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Manning Up: How the Rise of Women Has Turned Men into Boys
Kay S. Hymowitz, Basic, $25.95 (187p) ISBN 978-0-465-01842-0
What do Adam Sandler movies, Maxim magazine, and South Park have in common? According to journalist Hymowitz’s unpersuasive polemic, they are compelling evidence that “crudity is at the heart of the child-man persona,” an increasingly ubiquitous personality type among men age 20–40 who don’t grow up because they don’t have to. Weaving together the socioeconomic and cultural paradigm shifts of the last half-century, Hymowitz identifies the appearance of “a new stage of life” in developed societies–pre-adulthood–where the traditional life-script: grow up, marry, have children, and die, is now: “What do I want to do with my life?” But in a world where social demands no longer equate manhood with maturity, frat dudes, nerds, geeks, and emo-boys can remain in suspended postadolescence, while women, whose biological clocks are ticking, are forced to choose between single parenthood and casting their lot with a “child-man.” It’s a provocative argument that Hymowitz advances with considerable spirit, but she conflates character with maturity, and her blaming feminism for the infantilization of men wrests more power and control away from men, suggesting that they can’t develop a sense of responsibility without a woman’s help.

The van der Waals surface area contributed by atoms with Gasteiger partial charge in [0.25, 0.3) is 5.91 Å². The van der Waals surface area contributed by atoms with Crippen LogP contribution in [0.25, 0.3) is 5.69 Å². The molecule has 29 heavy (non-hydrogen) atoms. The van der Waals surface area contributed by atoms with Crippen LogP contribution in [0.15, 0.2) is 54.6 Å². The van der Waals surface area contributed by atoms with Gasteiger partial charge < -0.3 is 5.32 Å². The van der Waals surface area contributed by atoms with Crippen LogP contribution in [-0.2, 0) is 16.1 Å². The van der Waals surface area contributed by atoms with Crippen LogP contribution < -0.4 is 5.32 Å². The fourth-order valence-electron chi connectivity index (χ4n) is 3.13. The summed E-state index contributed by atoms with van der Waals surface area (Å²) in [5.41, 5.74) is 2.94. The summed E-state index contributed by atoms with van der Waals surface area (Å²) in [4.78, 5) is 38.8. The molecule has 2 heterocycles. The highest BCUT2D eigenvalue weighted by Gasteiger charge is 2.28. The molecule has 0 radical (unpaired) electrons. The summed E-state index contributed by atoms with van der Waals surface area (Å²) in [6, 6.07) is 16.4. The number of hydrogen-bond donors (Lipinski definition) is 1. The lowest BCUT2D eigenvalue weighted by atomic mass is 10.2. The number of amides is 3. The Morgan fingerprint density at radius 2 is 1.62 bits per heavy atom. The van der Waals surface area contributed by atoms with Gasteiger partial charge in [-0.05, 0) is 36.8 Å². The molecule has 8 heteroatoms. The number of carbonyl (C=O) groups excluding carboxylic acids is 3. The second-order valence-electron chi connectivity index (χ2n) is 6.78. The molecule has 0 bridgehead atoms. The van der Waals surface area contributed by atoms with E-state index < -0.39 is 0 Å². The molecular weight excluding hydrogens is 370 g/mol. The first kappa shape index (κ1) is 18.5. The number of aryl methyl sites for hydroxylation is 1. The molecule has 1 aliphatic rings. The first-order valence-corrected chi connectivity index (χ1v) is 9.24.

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Ethical Wisdom: What Makes Us Good
Mark Matousek, Doubleday, $25.95 (272p) ISBN 978-0-385-52789-7
Matousek (Sex Death Enlightenment) makes a case for why human beings are inherently ethical creatures in a provocative book that suffers from uneven execution. Wired from birth with “mirror neurons” that function involuntarily, and cause us, for instance, to tear up when others cry: “Emotions, not reason,” Matousek asserts, “are the bedrock of ethical life.” Drawing on philosophy, neurological and psychiatric research, anthropology, pop psychology, and mysticism, he debunks the belief that organized religion is a necessary framework for an ethical sense, and demonstrates that moral behavior evolves out of a complex interaction between our built-in empathy for those we identify as like ourselves, and the way we respond (or don’t respond) to the supposedly abstract suffering of those we deem as “other.” In the hands of an Oliver Sacks, this braiding of the scientific, moral, and anecdotal could be revelatory; Matousek, however, repeatedly substitutes opinions and inferences for fact, sapping his argument’s credibility and his reader’s patience.
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American Plastic: Boob Jobs, Credit Cards, and Our Quest for Perfection
Laurie Essig, Beacon, $26.95 (240p) ISBN 978-0-8070-0055-7